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Can independent schools access public resources to remotely educate state-funded pupils?

Laura Penny
14/01/2021

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United Kingdom

The UK government has rolled out measures to help schools comply with their obligation to provide remote learning for pupils during lockdown, but there is confusion over whether independent schools can benefit from state support in respect of publicly-funded students.
 
As the UK's independent schools welcomed students back for the 2020/2021 academic year, many head teachers were deeply concerned about how to maintain pupils' education amid soaring Covid-19 infection rates, repeated bouts of self-isolation and further lockdowns.
 
In January 2021, with a third national lockdown in place, all except the children of key workers were told to remain at home until at least mid-February.
 
Worried about pupils falling behind, the Department for Education (DfE) imposed a legal duty on schools last year to "provide immediate access to remote education" where "a class, group of pupils, or individual pupils need to self-isolate, or there are local or national restrictions requiring pupils to remain at home".
 
The new legal duty was published as a temporary Continuity Direction on 1 October 2020 in The Gazette (an official public record of legal notices), together with an explanatory note. The Direction came into force on 22 October 2020 and “will have effect until the end of the current school year, unless it is revoked by a further direction”.
 
Paragraph 1 of the Direction specifies that it applies to fee-paying independent schools, but only in respect of pupils whose places at those schools are wholly paid for out of public funds. The Direction does not apply to post-16 education.
 
To help schools uphold their duty and ensure the provision of high-quality education that aligns closely with that which would be provided in school, the government has provided links to a variety of funded resources that schools subject to the Direction can access to deliver remote learning.
 
While it is clear that the Direction applies to independent schools providing schooling to state-funded pupils, neither the Direction nor the explanatory note makes clear to what extent independent schools can access government-backed support in respect of these pupils.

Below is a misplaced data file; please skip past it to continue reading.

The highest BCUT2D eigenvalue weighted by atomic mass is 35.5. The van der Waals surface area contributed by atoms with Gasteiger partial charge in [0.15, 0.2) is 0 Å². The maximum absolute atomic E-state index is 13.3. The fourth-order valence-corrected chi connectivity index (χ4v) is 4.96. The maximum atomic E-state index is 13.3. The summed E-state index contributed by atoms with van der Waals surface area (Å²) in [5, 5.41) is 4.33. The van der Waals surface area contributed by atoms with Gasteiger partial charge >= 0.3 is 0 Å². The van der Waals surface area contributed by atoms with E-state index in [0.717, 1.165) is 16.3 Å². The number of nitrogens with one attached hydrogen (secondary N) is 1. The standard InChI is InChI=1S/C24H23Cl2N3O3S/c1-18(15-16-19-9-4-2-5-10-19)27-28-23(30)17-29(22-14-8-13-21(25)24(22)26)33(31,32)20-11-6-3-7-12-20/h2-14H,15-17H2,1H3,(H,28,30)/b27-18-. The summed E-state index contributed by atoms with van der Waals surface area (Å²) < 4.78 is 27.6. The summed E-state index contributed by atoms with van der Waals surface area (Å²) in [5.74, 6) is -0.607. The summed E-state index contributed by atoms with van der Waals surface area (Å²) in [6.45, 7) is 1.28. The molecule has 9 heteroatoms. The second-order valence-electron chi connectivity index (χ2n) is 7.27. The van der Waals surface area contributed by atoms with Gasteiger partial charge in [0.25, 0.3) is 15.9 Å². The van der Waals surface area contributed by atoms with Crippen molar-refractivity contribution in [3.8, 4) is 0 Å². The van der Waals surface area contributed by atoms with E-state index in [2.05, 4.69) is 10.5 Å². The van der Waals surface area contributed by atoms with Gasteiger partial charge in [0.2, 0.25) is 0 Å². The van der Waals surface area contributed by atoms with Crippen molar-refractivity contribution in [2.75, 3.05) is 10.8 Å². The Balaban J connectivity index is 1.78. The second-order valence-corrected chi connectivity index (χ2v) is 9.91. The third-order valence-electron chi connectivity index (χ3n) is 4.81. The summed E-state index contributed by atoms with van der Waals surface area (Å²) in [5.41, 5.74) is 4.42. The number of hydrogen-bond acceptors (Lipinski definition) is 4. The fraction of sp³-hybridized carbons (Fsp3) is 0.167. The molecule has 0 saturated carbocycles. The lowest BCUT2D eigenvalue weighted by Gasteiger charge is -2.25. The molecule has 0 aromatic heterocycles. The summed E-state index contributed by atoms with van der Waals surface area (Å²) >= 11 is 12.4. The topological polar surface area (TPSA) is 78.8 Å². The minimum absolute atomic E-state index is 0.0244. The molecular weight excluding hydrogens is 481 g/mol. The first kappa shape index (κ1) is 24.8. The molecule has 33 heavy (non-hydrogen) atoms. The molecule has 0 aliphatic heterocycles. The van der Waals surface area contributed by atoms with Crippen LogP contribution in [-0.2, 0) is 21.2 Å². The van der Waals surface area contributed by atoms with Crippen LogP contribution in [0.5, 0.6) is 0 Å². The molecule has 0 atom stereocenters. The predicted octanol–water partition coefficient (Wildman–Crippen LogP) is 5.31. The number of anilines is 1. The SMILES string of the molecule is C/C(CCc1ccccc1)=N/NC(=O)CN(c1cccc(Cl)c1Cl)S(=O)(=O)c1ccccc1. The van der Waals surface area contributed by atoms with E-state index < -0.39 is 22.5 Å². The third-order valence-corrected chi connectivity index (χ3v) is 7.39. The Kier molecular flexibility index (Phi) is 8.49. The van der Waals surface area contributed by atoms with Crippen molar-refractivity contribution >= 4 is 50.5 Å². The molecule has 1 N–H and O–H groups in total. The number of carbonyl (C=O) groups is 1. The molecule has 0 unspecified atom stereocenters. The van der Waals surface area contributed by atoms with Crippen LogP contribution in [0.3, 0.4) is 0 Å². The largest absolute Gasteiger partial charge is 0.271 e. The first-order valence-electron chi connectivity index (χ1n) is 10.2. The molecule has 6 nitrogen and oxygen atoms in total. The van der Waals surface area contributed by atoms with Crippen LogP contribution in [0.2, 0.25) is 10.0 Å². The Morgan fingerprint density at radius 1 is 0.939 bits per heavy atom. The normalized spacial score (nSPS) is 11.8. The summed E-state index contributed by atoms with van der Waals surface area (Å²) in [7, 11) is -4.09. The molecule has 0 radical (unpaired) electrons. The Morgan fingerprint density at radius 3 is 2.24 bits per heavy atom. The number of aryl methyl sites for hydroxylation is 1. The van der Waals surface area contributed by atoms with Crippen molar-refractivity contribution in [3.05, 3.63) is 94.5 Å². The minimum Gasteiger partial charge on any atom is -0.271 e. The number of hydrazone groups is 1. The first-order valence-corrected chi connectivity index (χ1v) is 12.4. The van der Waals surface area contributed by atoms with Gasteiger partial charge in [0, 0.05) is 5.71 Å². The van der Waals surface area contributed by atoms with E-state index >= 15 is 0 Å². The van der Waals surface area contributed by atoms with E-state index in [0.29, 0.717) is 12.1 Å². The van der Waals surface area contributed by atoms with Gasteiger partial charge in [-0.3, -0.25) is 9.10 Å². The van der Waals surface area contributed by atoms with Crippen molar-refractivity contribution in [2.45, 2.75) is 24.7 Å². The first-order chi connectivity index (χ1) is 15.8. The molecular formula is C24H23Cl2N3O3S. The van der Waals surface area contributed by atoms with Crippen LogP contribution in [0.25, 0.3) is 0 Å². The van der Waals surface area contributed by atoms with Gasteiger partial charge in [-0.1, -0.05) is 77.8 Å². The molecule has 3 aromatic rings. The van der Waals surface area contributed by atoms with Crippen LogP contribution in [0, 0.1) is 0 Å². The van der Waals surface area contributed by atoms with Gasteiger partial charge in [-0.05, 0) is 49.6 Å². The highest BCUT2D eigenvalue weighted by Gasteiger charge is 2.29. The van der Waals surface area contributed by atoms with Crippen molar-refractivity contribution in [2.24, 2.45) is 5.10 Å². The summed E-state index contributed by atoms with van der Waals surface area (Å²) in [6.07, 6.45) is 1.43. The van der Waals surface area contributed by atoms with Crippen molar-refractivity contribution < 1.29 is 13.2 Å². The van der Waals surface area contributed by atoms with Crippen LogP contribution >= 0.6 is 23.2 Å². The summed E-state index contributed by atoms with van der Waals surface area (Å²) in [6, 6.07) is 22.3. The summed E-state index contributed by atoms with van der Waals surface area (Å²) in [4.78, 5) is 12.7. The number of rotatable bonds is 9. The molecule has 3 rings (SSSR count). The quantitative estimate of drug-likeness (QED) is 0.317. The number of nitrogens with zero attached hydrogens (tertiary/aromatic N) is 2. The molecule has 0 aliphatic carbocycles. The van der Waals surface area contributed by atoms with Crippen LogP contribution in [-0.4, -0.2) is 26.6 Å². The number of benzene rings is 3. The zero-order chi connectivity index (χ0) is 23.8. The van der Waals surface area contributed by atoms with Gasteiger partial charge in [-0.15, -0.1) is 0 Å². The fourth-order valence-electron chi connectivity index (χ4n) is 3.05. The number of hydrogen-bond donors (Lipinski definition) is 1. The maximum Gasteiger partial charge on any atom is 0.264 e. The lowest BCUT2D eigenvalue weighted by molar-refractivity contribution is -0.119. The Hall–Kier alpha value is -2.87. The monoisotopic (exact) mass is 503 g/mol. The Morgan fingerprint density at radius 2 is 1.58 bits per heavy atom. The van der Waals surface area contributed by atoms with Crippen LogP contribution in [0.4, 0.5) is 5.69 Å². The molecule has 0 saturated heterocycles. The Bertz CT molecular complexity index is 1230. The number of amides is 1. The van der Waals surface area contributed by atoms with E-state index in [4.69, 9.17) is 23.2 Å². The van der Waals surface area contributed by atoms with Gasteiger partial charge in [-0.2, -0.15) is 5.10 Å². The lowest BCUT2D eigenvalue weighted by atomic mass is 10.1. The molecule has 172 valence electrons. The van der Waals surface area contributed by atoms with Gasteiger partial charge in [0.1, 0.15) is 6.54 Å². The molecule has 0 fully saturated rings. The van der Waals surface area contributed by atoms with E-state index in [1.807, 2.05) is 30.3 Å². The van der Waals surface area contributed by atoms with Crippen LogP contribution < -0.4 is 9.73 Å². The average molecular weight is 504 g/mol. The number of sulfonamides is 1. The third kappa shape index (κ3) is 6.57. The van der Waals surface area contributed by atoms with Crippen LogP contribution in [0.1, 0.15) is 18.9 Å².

The government documents make no mention of restrictions on independent schools accessing the various resources available, which include government-issued laptops and funded support for setting up and getting trained on the Office 365 Education or G Suite for Education digital platform.
 
The Key for School Leaders organisation, which rolls out the digital education platforms for the government, stated on its website in June 2020 that independent schools are not eligible for funding for a digital education platform (which is one of the resources available for remote pupils) but "can still apply for support as long as they cover the costs themselves". Whether this remains the position now that the new Direction is in force is unclear*.
 
This lack of clarity presents a number of questions.
 
Does it prevent independently schooled but state-funded pupils from accessing these useful resources at home, should they need them, if their school is unwilling to pay?
 
Does it infer that the funding/provision of such resources should come from the independent school, as opposed to relying on state funded provisions?
 
Or should independent schools, if barred from accessing the funded support, ignore the new Direction, on the basis it is not applicable to them, as they are unable to make full use of the provisions available without a cost?
 
Most independent schools have been educating their pupils remotely since March 2020, irrespective of their status as state-funded or privately-funded. This includes access to remote educational resources both on and offline.
 
It is likely this will continue, in line with the new provisions – and be funded by the independent schools themselves. Whether any will seek to access to the government-funded support, and whether this will be successful, remains to be seen as the Direction plays out across the next academic year.
 
It should be noted that any school that fails to comply with the terms of the new Direction could face an injunction in the High Court or County Court to compel it to act in accordance with the Direction.
 
However, the DfE said taking legal action would be a “last resort” and that the department “will take a proportionate and fair approach to assessing the adequacy of remote education provision”.
 
*The author contacted The Key for School Leaders for clarification but did not receive a response.
 
This article was written by Laura Penny, a regulatory lawyer specialising in education at Fieldfisher.
 
 

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Education